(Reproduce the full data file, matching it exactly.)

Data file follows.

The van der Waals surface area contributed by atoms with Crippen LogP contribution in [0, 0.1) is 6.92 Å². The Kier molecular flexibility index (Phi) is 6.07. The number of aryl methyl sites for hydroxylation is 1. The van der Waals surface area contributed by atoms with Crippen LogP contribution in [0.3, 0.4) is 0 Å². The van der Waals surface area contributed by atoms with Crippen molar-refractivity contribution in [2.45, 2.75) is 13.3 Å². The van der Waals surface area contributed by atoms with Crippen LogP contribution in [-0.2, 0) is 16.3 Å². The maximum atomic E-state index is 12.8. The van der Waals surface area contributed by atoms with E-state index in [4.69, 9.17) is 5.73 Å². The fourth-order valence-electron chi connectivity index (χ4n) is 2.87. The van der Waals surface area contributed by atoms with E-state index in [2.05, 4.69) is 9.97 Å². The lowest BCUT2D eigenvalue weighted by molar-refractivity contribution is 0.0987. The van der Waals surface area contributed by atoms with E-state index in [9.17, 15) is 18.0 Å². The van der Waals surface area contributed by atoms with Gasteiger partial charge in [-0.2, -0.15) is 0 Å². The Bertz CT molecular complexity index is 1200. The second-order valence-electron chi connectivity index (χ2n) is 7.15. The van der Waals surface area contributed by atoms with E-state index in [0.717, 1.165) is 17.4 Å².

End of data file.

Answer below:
The van der Waals surface area contributed by atoms with Crippen LogP contribution in [0, 0.1) is 6.92 Å². The Kier molecular flexibility index (Phi) is 6.07. The number of aryl methyl sites for hydroxylation is 1. The van der Waals surface area contributed by atoms with Crippen LogP contribution in [0.3, 0.4) is 0 Å². The van der Waals surface area contributed by atoms with Crippen molar-refractivity contribution in [2.45, 2.75) is 13.3 Å². The van der Waals surface area contributed by atoms with Crippen LogP contribution in [-0.2, 0) is 16.3 Å². The maximum atomic E-state index is 12.8. The van der Waals surface area contributed by atoms with E-state index in [4.69, 9.17) is 5.73 Å². The fourth-order valence-electron chi connectivity index (χ4n) is 2.87. The van der Waals surface area contributed by atoms with E-state index in [2.05, 4.69) is 9.97 Å². The lowest BCUT2D eigenvalue weighted by molar-refractivity contribution is 0.0987. The van der Waals surface area contributed by atoms with E-state index in [9.17, 15) is 18.0 Å². The van der Waals surface area contributed by atoms with Gasteiger partial charge in [-0.2, -0.15) is 0 Å². The Bertz CT molecular complexity index is 1200. The second-order valence-electron chi connectivity index (χ2n) is 7.15. The van der Waals surface area contributed by atoms with E-state index in [0.717, 1.165) is 17.4 Å².